Even as most flights are packed these days, some planes still take off with plenty of vacant seats, including in First and Business Class, effectively losing the airlines hundreds of thousands of dollars. Offering lower last-minute fares on undersold flights seems a logical solution, and carriers do it sometimes, but those attempts are utterly insufficient.
Let’s look at a recent international flight — most U.S. airlines give away free upgrades on domestic routes to fill their premium cabins. I picked a United Airlines flight on a route with traditionally heavy demand in Business Class: San Francisco to Sydney. As the above image shows, on June 19, that Boeing 747 left with 18 empty seats in Business Class, including on the upper deck…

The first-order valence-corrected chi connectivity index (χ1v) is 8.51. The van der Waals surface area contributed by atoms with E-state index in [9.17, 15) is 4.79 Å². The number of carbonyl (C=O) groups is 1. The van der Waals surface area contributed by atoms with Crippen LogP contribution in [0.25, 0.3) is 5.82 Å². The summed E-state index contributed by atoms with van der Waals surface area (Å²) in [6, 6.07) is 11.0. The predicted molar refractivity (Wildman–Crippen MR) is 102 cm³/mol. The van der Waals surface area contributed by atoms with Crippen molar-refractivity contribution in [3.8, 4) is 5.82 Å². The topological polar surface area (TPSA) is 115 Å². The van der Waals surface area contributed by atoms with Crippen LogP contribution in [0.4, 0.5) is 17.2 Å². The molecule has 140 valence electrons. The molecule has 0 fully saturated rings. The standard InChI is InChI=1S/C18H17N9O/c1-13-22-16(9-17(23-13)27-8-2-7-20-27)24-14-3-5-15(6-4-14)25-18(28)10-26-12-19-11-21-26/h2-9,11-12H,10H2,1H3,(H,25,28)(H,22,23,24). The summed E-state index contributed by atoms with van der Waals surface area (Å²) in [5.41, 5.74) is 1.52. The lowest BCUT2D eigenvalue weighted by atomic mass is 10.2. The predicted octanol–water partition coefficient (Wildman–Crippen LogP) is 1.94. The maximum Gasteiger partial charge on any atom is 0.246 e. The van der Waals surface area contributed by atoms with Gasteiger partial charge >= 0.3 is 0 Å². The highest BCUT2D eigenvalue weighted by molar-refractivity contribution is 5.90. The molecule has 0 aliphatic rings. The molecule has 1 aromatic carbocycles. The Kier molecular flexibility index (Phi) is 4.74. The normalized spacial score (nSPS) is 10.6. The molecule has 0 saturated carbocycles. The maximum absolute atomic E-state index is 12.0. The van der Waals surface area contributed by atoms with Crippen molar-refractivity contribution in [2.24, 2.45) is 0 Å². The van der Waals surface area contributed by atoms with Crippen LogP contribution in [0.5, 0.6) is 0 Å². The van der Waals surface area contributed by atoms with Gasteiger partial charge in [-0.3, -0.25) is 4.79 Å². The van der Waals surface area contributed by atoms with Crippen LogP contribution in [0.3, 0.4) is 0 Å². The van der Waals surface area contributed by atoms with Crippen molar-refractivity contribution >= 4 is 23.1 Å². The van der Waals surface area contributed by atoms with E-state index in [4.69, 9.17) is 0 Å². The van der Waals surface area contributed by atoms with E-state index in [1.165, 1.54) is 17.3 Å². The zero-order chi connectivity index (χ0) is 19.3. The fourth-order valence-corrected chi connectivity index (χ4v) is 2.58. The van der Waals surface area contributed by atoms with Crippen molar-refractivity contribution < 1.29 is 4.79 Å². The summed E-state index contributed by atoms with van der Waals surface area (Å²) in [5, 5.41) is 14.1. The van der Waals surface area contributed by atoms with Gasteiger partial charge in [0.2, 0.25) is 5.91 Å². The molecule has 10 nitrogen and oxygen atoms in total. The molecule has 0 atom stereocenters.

- Nicholas Kralev is an author and expert on diplomacy, world affairs and global travel. He hosts the weekly program "Conversations with Nicholas Kralev." A former Financial Times and Washington Times correspondent, he has traveled around the world with four U.S. secretaries of state — Hillary Clinton, Condoleezza Rice, Colin Powell and Madeleine Albright. He has flown over 2 million miles and visited 84 countries.
Subscribe to updates
- How money in domestic politics affects U.S. diplomacy
- Once expelled, gay diplomat thrives in Foreign Service
- U.S. expects Syrian stockpile destroyed ahead of schedule
- Politics’ role in U.S.-Canada diplomacy
- From the peanut fields of Alabama to the Foreign Service
- Can diplomacy be taught?
- Asia still ‘distant third’ in U.S. priorities, ex-Obama official says
- U.S. calls on China to lift flight limits
- The royal family’s role in British diplomacy
- Behind the scenes of running an embassy